Our two-month trip to Nicaragua fulfilled its purpose as a cathartic respite from all the crazy, but Trevor and I weren’t prepared for the heavier psychological aspects of living in a third world country. Outside the beautiful colonial cities, far away from pristine beaches and off the resorts, you’ll find intense inequality and poverty in most Central American countries.

The landfill community of El Limonal is on a whole other level.

We visited the community in late June, as part of a small group from Hotel Brisas Del Mar Nicaragua and Monty’s Beach Lodge, sponsored by Canadian businessman Brian Shular.

El Limonal travel blogging

Students from St. Mary’s High School in Owen Sound, Canada, are shown the El Limonal landfill by local children on a school trip in March, 2017. Owen Sound and the Grey-Bruce area has close ties with Chinandega and Jiquilillo; many Canadians visit the area to “voluntour” with Canadian-owned hotels Monty’s Beach Lodge and Brisas Del Mar Nicaragua.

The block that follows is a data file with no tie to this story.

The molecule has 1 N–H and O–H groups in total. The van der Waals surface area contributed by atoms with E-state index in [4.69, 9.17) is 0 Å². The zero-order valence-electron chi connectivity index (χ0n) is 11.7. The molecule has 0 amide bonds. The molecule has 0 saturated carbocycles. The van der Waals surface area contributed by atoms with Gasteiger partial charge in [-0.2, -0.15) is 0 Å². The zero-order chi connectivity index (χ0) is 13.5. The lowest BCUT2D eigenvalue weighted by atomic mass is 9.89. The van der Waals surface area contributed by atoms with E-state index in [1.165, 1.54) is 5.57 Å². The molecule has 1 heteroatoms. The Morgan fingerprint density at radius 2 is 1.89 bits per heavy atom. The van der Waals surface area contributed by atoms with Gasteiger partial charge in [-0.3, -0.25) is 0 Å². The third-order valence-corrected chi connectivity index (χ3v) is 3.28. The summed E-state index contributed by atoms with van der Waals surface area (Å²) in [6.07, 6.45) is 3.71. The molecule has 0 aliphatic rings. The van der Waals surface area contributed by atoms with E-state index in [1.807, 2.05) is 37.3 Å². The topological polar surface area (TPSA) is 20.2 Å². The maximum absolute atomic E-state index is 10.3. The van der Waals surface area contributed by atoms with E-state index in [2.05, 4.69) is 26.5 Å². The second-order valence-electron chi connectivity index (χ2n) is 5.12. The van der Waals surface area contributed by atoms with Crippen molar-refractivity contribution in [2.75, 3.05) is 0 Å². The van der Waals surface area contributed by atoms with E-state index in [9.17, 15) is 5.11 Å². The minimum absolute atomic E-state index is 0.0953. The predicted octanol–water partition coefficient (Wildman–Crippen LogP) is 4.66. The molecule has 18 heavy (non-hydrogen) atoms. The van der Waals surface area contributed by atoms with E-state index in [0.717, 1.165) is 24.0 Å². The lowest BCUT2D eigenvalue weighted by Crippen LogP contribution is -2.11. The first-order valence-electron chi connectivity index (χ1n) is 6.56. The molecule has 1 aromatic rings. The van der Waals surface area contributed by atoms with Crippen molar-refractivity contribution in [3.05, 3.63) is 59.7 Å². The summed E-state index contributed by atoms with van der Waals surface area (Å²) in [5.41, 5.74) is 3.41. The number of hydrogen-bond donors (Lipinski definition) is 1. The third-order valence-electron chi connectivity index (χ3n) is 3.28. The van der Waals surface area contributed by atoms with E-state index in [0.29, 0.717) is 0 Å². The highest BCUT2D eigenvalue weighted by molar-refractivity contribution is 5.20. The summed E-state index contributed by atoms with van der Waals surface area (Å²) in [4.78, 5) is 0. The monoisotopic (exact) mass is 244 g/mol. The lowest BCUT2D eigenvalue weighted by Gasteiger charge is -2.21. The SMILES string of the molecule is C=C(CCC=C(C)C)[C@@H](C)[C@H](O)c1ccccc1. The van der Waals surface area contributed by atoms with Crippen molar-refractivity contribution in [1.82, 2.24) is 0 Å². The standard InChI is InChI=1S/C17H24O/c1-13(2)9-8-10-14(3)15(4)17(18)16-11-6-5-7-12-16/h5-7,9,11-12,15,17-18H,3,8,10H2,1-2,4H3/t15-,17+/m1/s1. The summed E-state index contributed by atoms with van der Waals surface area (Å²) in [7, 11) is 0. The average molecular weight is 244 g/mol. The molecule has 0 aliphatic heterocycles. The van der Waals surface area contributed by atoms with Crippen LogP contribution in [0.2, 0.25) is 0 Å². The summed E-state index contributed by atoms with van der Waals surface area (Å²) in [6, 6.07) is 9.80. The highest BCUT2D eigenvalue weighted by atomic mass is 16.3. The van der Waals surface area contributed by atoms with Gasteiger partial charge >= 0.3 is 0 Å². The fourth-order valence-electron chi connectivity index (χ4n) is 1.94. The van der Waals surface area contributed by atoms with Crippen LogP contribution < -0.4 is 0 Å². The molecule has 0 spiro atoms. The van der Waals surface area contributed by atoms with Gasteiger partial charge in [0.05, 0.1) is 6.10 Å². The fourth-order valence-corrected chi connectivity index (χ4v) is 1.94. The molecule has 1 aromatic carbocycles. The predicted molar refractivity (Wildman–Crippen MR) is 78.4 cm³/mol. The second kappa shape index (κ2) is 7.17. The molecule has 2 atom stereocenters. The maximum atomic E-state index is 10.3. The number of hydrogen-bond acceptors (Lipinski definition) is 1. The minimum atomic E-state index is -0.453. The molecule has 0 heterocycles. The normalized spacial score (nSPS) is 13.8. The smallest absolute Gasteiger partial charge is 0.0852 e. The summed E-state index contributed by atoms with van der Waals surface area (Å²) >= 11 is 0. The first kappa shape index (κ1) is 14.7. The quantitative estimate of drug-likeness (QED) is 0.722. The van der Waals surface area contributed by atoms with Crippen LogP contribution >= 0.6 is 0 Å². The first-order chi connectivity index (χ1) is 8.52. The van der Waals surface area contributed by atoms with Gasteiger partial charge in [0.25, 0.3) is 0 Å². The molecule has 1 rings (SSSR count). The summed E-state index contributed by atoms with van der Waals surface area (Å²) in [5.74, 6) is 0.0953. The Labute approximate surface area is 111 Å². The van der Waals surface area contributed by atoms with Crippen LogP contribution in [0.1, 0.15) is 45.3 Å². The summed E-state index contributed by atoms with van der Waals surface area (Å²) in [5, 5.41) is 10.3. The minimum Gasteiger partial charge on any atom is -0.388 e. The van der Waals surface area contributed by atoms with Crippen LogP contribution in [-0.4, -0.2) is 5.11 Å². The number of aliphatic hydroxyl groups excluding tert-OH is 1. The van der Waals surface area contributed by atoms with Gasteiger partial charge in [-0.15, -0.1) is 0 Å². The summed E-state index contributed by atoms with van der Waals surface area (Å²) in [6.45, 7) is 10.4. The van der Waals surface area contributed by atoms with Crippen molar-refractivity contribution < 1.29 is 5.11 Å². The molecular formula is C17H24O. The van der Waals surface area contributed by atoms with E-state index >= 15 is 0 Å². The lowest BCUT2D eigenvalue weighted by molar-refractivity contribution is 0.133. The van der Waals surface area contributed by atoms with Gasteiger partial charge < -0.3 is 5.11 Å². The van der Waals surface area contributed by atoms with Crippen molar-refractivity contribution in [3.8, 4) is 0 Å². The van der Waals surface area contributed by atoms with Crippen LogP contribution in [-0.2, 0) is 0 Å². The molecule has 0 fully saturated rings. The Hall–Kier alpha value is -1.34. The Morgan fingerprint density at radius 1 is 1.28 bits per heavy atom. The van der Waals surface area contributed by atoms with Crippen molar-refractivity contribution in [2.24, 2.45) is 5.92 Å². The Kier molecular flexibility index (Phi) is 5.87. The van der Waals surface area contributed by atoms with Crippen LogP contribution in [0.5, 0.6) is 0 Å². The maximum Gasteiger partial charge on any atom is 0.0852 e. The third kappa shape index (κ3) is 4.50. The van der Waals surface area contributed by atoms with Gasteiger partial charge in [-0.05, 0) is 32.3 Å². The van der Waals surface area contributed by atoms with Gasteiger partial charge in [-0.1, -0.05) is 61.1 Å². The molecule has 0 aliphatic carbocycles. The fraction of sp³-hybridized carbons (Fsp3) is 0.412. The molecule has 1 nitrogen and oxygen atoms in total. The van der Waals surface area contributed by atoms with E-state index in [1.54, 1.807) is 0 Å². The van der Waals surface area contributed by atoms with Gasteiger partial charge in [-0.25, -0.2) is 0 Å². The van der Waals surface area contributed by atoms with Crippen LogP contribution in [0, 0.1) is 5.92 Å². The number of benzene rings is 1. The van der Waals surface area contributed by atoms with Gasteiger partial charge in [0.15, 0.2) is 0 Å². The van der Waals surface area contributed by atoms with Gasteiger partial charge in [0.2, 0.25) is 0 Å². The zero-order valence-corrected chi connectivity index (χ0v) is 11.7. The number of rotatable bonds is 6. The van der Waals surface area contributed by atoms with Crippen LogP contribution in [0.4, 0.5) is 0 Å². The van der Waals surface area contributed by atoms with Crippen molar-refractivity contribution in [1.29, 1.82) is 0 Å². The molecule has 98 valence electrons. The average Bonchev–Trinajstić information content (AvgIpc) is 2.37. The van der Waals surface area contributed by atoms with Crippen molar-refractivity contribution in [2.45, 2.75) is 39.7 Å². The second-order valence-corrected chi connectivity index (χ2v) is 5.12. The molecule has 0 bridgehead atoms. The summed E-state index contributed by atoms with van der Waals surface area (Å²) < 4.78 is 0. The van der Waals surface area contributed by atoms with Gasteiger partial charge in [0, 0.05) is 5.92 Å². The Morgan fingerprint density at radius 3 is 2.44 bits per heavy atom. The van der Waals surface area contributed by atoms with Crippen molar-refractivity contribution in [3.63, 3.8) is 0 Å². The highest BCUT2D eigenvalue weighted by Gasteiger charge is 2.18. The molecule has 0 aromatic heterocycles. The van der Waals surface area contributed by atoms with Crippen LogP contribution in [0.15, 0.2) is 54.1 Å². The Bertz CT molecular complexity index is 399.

The residents of El Limonal live and work in an area known locally as the ‘circle of death.’ It’s a strip of land that was intended for use as a temporary refugee camp for those left homeless by Hurricane Mitch in 1998. The second deadliest Atlantic hurricane in recorded history, Mitch destroyed an entire neighbourhood in the north Pacific Nicaraguan city of Chinandega. El Limonal was, at the time, the only city property large enough for the government to use for temporary housing.

Tucked between the city’s landfill, a large cemetery and a sewage facility, El Limonal is now a permanent community of about 3,000 residents. The political and socioeconomic factors that resulted in its being made a permanent settlement vary depending on who you ask, but the fact is that each day, many residents–adults and children alike–sift through the city’s trash in search of recyclables.

A good eight-hour day will net one of the residents a single US dollar, the reward for filling a massive garbage bag with pop cans and other metals scrounged out of a toxic sludge of spoiled food, biological waste, discarded chemicals and God only knows what else.

Excerpt: this was originally published at SeekingSanity.ca, where you can continue reading this article.